Retrospective review of prospectively collected data.
To investigate if zero profile devices offer an advantage over traditional plate/cage constructs for dysphagia rates in single level anterior cervical discectomy and fusion (ACDF).
Dysphagia rates following ACDF have been reported to be as high as 83%, most cases are self-limiting, but chronic dysphagia can continue in up to 35% of patients. Zero profile devices were developed to limit dysphagia, and other plate specific complications, however the literature is currently divided regarding their efficacy.
Dysphagia was assessed by swallowing quality of life (SWAL-QOL) scores preoperatively, at 6 weeks and 12 weeks. Patient reported outcome measures (PROMs) including visual analog scale (VAS) and Neck Disability Index (NDI) were collected preoperatively, at 6 weeks and at 6 months. Univariate and multivariate regression analysis was conducted with SWAL-QOL score as the dependent variable.
Sixty-four patients were included, 41 received a zero profile device, and 23 received plate-graft construct. Both groups were similar regarding patient demographics, except operative time, with the zero-profile group having a shorter procedure time than the cage-plate group (44.88 ± 6.54 vs. 54.43 ± 14.71 min, P = 0.001). At all timepoints dysphagia rates were similar between the groups. Regression analysis confirmed preoperative SWAL-QOL and operative time were the only significant variables. PROMs were also similar between groups at all time points, except VAS neck at 6 months, which was lower in the plate-graft group (1.05 ± 1.48 vs. 3.43 ± 3.21, P = 0.007).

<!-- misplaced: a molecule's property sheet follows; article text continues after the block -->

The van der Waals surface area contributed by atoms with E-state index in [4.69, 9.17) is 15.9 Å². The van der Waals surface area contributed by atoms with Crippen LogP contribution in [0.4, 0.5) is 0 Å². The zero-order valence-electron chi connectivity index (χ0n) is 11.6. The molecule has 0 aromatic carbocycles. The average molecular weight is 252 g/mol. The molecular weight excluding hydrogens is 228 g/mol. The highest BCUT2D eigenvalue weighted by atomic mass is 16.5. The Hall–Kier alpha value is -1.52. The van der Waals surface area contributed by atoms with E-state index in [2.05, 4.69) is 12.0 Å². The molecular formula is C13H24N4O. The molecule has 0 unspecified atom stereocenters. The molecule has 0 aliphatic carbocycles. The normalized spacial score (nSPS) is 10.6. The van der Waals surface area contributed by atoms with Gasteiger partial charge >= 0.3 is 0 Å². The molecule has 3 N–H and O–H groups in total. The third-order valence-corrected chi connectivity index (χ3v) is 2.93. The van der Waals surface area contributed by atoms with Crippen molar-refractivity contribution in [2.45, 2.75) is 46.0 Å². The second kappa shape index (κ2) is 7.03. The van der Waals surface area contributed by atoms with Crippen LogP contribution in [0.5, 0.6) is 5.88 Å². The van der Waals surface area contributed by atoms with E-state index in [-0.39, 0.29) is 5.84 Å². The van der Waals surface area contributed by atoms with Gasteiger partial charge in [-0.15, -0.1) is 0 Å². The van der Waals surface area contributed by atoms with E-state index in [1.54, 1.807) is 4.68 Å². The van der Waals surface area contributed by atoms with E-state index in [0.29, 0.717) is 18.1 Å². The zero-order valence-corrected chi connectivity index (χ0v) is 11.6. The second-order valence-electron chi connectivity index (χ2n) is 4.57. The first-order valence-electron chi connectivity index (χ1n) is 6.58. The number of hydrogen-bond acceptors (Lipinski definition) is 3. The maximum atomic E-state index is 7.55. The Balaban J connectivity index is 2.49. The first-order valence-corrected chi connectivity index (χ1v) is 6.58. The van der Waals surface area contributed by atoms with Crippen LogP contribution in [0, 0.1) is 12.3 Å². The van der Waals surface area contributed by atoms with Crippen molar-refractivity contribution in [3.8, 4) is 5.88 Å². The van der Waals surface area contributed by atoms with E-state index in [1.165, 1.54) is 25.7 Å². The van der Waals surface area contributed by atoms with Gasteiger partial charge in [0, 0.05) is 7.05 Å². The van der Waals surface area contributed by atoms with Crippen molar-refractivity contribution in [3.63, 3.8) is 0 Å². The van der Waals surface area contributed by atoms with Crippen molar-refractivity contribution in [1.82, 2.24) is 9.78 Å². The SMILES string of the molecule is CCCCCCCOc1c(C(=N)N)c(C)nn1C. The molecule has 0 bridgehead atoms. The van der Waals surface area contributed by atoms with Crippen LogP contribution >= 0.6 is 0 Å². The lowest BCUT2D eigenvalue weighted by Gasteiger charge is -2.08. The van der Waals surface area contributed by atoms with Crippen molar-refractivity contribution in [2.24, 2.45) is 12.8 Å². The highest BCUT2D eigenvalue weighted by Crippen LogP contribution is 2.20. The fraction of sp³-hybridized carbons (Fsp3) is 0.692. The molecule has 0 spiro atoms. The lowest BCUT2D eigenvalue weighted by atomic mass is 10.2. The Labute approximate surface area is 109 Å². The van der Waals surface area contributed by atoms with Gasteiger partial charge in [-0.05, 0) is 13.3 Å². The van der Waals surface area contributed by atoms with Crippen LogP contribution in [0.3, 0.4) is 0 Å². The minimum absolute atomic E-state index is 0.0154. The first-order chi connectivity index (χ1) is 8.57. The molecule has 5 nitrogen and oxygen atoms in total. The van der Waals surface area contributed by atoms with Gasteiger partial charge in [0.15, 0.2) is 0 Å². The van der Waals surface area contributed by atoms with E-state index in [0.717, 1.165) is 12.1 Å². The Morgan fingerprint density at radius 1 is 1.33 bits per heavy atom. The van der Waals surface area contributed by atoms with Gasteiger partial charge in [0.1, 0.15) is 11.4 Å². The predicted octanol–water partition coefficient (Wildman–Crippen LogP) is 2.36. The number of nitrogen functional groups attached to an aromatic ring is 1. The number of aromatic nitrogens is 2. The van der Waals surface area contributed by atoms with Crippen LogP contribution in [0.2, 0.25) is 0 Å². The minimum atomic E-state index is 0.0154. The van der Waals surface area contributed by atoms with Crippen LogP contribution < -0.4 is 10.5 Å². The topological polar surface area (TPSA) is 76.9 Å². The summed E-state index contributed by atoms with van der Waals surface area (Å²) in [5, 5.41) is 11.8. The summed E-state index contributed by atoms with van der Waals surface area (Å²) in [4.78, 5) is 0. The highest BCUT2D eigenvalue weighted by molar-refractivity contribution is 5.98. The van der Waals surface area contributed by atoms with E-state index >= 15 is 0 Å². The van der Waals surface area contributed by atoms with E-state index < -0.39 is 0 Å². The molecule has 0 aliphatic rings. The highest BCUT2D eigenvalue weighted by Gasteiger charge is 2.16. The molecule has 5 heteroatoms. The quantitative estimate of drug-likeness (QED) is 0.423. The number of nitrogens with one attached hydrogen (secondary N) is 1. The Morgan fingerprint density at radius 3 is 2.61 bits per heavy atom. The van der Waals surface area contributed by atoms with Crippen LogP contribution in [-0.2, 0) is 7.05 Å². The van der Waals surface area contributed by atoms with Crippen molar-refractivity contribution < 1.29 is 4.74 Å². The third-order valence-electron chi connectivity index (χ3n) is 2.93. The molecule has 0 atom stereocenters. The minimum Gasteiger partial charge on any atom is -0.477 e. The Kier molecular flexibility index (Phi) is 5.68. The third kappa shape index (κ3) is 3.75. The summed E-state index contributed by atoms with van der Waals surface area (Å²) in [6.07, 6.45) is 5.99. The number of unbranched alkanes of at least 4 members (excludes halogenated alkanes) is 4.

Operative time and preoperative SWAL-QOL scores are predictive of dysphagia in single level ACDF. Zero profile devices had a significantly shorter operative time, and may provide a benefit in dysphagia rates in this regard.
Level of Evidence: 3
Operative time and preoperative swallowing quality of life scores are predictive of dysphagia in single level anterior cervical discectomy and fusion. Zero profile devices had a significantly shorter operative time, and may provide a benefit in dysphagia rates in this regard.
∗Hospital for Special Surgery, New York, New York
†Weill Cornell Medical College, New York, New York
‡Midwest Orthopedics at Rush, Chicago, IL.
Address correspondence and reprint requests to Sheeraz A. Qureshi, MD, MBA, 535 E. 70th St., New York, NY 10017; E-mail: qureshis@HSS.EDU
Received 30 July, 2018
Accepted 14 August, 2018
The manuscript submitted does not contain information about medical device(s)/drug(s).
No funds were received in support of this work.
Relevant financial activities outside the submitted work: consultancy, grants, royalties, stocks.